Government is serious to resolve stubble burning issue

The Central government decided to give one-time financial assistance to individuals and companies to set up torrefaction and pelletisation plants to ensure a regular supply of paddy straw for co-firing in thermal power plants and industries. The setting up of these plants will help resolve the problem of stubble burning and generate income for farmers. It will also increase dry fodder availability for cows and buffaloes in north India. Paddy straw burning in Punjab and Haryana is a major reason behind the alarming spike in air pollution levels in the national capital in October and November. Punjab and Haryana generate around 27 million tonnes of paddy straw annually, of which about 6.4 million tonnes are not managed.

Maize prices have declined below Rs.2,000 per quintal to hover around or below the minimum support price (MSP) of Rs.1,962 in several markets of key producing States such as Karnataka, Maharashtra and Madhya Pradesh in view of high moisture in the crop that has begun arriving. Animal feed mills are buying on a need basis during September and October as they are anticipating prices to come down further. Maize production is estimated at 23.10 million tonnes. The Soyabean Processors Association of India (SOPA) has pegged the Kharif 2022 crop at 120.39 lakh tonnes, higher than the previous year’s 118.89 lakh tonnes. The sowing of mustard continues to rise rapidly. Mustard acreage is around 4.30 lakh hectares. The government has set a target of 164.85 million tonnes (mt) of foodgrains including 112 mt of wheat, 18.5 mt of rice, 19 mt of pulses and 15.35 mt of coarse/Nutri cereals in the current rabi season.

Unrelenting rains have damaged Kharif crops in Maharashtra even though it has achieved 100 per cent during the Kharif sowing this year. Cotton, tur, soybean, onion and sugarcane fields across the State were inundated following consistent rains for the last few days. Bajara, maize and other crops too have suffered due to rains in the State. This will affect the availability of feed and fodder for animals.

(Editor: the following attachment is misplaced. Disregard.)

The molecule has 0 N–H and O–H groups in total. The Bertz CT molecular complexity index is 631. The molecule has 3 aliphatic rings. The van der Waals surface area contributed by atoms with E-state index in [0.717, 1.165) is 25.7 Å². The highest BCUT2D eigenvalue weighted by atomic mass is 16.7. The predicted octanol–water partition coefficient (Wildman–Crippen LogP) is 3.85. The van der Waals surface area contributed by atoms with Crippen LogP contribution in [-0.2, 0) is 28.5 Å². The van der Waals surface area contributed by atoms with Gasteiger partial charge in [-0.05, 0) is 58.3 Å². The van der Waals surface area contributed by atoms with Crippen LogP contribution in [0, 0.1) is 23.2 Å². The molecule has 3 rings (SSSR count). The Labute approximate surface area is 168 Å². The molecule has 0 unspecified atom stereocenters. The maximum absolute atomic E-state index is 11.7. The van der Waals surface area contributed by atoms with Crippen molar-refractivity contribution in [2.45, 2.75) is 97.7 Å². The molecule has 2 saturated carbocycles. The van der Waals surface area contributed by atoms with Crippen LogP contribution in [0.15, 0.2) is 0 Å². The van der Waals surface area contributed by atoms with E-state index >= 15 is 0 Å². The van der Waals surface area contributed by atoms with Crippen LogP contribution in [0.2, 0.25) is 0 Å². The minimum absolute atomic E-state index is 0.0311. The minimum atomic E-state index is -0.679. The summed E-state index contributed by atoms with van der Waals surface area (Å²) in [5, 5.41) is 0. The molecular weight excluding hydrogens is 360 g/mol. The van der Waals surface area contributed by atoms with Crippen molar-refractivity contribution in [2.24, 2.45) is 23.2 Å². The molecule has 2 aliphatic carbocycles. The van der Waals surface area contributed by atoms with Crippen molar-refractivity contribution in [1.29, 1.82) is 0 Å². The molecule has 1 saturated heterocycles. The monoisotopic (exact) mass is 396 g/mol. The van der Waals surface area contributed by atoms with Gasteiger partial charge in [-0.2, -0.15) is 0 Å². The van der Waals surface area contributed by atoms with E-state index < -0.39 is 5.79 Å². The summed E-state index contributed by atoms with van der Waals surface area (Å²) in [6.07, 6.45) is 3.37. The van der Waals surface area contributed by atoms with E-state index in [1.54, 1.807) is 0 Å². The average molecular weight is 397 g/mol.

Amul will be merged with five other cooperative societies to form a multi-state cooperative society (MSCS), The MSCS will ensure the export of the products after its certification so that profit can go directly into the bank accounts of the farmers. There is a need to double milk production in the country over the next five years, not just to meet the demand in the domestic market, but also those of neighbouring countries.

Amul will soon start work for a new 20 lakh litres per day (LLPD) of milk processing plant near Rajkot, creating additional processing capacity for the Saurashtra region. The region, comprising 11 districts, collectively produces about 35 lakh litres of milk per day. But only about 10-12 lakh litres per day of milk gets processed at the existing co-operative dairy facilities. Dairy products can be exported also from ports such as Mundra and Kandla.

Dvara E-Dairy Solutions has launched a “True cattle loan” digitally in partnership with Jana Small Finance Bank to create scalable access to finance for small dairy farmers in Tamil Nadu and Karnataka. It is a tailored loan product for dairy farmers towards cattle purchase and maintenance. The cashflow dependency on dairy is assessed through a combination of the ‘Surabhi Score’, which is arrived at based on a digital assessment of how well the cattle is managed, taking into consideration various factors, as well as the farmer’s credit score. This helps mitigate the risk and helps identify the ‘right borrower’ for the loan. The loan amount ranges from Rs.30,000 to Rs.1,50,000, with an average ticket size of Rs.80,000. It will enable financial access for small and medium dairy farmers to enhance their livelihoods and increase their incomes.